The Quest Pro should work more like a TV or monitor

This one feature would make the $1,500 mixed reality headset more useful.

The Quest Pro should work more like a TV or monitor
Raymond Wong / Inverse

One of the best uses for a headset like the Quest Pro is for watching videos and movies on a theater-sized screen.

My 4K TV is pretty big at 65 inches, but watching Alice in Borderland Season 2 on it pales in comparison to watching it on a VR display that is 100 inches or larger. This brings me to a major gripe I have with not just the Quest Pro, but also the Quest 2: there’s no way to connect my phone, tablet, or laptop directly to the headsets to instantly watch content that’s not available in the Meta Quest Store.

It’s a huge shortcoming I’ve started to pick up on after recently taking the Nreal Air for a test spin. Unlike the Quest Pro, the Nreal Air is not VR; it’s a pair of AR smart display glasses that connects to a phone, tablet, or laptop, and mirrors their screens. Basically, it’s a virtual monitor inside of a pair of glasses, and it lets me watch any content from any service that I can from any connected device. I don’t think it’s unreasonable to expect a $1,500 headset to have a basic feature like HDMI video-in that the $379 Nreal Air has. In other words: Meta should make the Quest Pro work like a TV or monitor.

Meta Quest Store is lacking

Things would be different if Meta’s app store was overflowing with apps to watch content in, but it’s not. Netflix is available and so is YouTube VR, but where are other popular streaming services like Hulu, Disney+, or HBO Max? I really wanted to watch Chainsaw Man on a mega-sized virtual display but Crunchyroll isn’t in the Meta Quest Store.

With the Nreal Air, watching any content was easy as plugging in the USB-C cable it comes with into my MacBook Pro and getting everything mirrored into the Nreal Air’s micro-OLED virtual theater. It’s great! I can also do the same with an Android of iPhone, though you do need an adapter if you’re using an iPhone.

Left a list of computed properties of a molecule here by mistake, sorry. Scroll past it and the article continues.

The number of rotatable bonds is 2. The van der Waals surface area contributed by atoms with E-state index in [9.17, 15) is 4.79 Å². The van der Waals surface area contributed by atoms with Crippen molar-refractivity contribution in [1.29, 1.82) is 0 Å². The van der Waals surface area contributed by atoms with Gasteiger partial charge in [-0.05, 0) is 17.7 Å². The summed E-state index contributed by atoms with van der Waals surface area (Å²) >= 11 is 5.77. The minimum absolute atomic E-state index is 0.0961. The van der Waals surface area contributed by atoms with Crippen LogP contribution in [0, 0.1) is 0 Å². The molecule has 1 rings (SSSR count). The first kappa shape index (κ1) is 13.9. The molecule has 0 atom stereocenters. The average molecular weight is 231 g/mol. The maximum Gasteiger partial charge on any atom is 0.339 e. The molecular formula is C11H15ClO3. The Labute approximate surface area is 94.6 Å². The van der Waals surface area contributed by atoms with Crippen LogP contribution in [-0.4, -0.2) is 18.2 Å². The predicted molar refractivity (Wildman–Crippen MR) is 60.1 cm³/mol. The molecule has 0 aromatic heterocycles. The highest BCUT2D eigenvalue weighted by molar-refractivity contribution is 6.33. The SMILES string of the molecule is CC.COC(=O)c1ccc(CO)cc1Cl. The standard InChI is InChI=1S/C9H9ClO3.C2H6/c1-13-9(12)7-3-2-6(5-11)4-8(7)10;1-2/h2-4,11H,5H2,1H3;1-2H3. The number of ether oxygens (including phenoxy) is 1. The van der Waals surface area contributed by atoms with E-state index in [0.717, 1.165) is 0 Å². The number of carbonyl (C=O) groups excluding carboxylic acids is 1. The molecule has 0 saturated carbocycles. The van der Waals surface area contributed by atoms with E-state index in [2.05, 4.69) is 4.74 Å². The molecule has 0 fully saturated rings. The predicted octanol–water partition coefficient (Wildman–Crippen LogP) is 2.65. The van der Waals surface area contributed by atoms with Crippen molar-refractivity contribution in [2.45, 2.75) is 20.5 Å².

It’s not just streaming video or movies that the Nreal Air easily displays, it can also connect to consoles like the Nintendo Switch.

The Nreal Air AR smart glasses can display content on its virtual display from any device connected over a cable.


Sure, you can use Bigscreen or Skybox VR Player to stream files from your computer or NAS, and apps like Immersed or Virtual Desktop can stream your computer to your Quest headset, but they are nowhere near as seamless as simply plugging in a cable from your device into the headset.

Not to mention, streaming content from another device drains your Quest headset’s battery life faster. The 2-hour battery life on the Quest Pro drops pretty quickly with these apps. The Nreal Air has no battery, so only the connected device loses power.

Video input would be great

Video input from another device is a hardware feature. The Quest 2 and Quest Pro hardware doesn’t support video in. If Meta really wants the Quest headsets to replace your real monitors in an office setting, video-in would be one easy way to do it. The resolution and pixel density of the displays in the Quest Pro would have to get better for text to be more readable, but the Nreal Air is proof that it’s possible.

It’s not like I’m the only one wishing for video-in. There are tons of people demanding it. Meta needs to swallow its pride of building its closed Quest ecosystem and open it up, and then — who knows — maybe more people would be open to the idea of a metaverse or wearing VR headsets to do their computing.

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